- Police Beat
- The Forecaster
CAPE ELIZABETH — While most 15-year-olds get summer jobs at grocery stores or pizza places, Nat Jordan has decided to do something a little more entrepreneurial.
The Cape Elizabeth High School sophomore is starting his own business, LemonCycle, and plans to launch it this summer in Portland.
Jordan is putting a twist on the classic lemonade stand: he plans to use a tricycle with a cart built on the front to ride around and sell homemade lemonade.
He said that while he grew up selling from a stand, he’s now too old for that.
“I did a lot of (lemonade stands) in front of Fort Williams, but as I got older it’s kind of awkward,” he said.
Jordan is still in the process of finalizing the business and still must buy his equipment and obtain permits. He has a Kickstarter page through which he hopes to raise $2,500 to cover the start-up costs.
Jordan said he plans on building the cart, which will include a cooler, a sink, counter space, and storage.
He also needs a permit from the state health department and a pushcart permit from Portland, which he believes will total around $400.
Jordan said he likes the idea of having a mobile lemonade stand because it’s practical, and because he can’t drive.
“I wanted to start a lemonade stand and I wanted to do a push cart, but I’m not old enough to have my license to get to Portland,” he said.
Jordan plans to make what he assumes will be a 45-minute tricycle ride to the city each day. Although it would be quicker and easier to bike to a regular job, Jordan said he’s not interested in getting locked into that kind of schedule.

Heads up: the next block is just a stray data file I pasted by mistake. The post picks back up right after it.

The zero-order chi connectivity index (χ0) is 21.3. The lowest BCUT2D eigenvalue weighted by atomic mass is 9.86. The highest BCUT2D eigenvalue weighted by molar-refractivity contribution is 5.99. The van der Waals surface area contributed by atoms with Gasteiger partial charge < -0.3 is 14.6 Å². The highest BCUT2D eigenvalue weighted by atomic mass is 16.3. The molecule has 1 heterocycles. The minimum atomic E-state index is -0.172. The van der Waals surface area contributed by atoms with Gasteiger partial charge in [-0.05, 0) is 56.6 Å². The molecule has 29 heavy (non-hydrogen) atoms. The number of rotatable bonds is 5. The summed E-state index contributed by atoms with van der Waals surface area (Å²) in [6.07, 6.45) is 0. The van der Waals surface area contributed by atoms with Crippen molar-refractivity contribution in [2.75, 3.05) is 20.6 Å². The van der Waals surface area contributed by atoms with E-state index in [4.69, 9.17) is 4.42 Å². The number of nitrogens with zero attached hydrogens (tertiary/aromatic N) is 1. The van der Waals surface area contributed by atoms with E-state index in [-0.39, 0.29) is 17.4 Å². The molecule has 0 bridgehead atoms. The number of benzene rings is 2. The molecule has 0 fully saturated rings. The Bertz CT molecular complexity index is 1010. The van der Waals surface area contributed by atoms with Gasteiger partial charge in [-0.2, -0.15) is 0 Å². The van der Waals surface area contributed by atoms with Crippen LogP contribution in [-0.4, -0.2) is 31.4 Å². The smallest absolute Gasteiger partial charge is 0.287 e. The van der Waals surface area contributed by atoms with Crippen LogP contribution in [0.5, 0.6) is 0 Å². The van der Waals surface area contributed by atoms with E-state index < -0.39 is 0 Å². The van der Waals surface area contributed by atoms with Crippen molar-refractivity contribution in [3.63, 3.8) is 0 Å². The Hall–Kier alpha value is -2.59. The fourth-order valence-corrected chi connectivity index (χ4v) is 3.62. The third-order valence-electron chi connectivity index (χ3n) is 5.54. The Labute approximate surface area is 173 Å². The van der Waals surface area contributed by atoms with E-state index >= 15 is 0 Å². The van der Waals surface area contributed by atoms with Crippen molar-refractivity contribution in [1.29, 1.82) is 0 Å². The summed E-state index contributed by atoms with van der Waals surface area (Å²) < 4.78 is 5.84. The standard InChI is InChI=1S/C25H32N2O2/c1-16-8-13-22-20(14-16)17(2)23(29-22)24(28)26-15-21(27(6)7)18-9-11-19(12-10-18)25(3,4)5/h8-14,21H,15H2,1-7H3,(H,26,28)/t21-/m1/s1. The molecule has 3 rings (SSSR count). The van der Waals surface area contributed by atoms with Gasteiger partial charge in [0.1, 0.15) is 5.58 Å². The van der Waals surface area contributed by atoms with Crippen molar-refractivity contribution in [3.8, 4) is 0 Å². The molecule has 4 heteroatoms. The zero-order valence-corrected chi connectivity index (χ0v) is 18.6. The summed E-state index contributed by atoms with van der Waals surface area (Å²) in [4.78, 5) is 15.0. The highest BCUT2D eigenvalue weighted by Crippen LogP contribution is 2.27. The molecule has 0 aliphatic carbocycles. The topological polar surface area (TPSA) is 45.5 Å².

“I was looking at other jobs on Craigslist and I didn’t want to do that,” he said. “I wanted to be my own boss and make my own hours.”
Jordan said he’s always been interested in being innovative.
“I guess I’ve thought about creating my own business,” he said. “I’ve always liked the idea of inventing something or being an entrepreneur.”
Although the idea of a lemonade stand isn’t new by any means, most people don’t put them on bicycles. Jordan said of the dozens of food trucks and stands in Portland, he doesn’t know of any that exclusively sell drinks.
He said this will make him unique and he thinks people will be interested.
“I haven’t done any market research, but I’ve seen all the people who would drink it,” Jordan said.
He said he knows that many people walk around Portland in the summer months and he’s guessing, and hoping, they’d be thirsty. He said he hopes to park his bike in sections of the city where people congregate.
“I’m hoping to find a spot on Commercial Street or in the Old Port, or somewhere busy,” he said.
Jordan said at first he’ll be selling lemonade and limeade, and hopes to eventually sell strawberry and cherry lemonade. To start he will sell one size, a 16-ounce drink, for either $2.50 or $3.
Jordan said he wants to provide people with something satisfying on hot summer days.
“I want to quench people’s thirst and make them happy,” he said.
Jordan said that while he believes he’ll be a success, his friends at school have shared their doubts.
“They think I’m crazy,” he said.
Jordan said he’s looking forward to trying, though, and even if the business fails, he knows the experience will be a valuable one. He hopes starting his own business at a young age will pay off when entering the career field in several years.
“It’s something to put on a resume that not many people have,” he said. “It shows I have an entrepreneurial mindset.”
Nat Jordan, 15, of Cape Elizabeth, has been making his own lemonade for years, and now hopes to bring his recipe to Portland in the form of a mobile lemonade stand.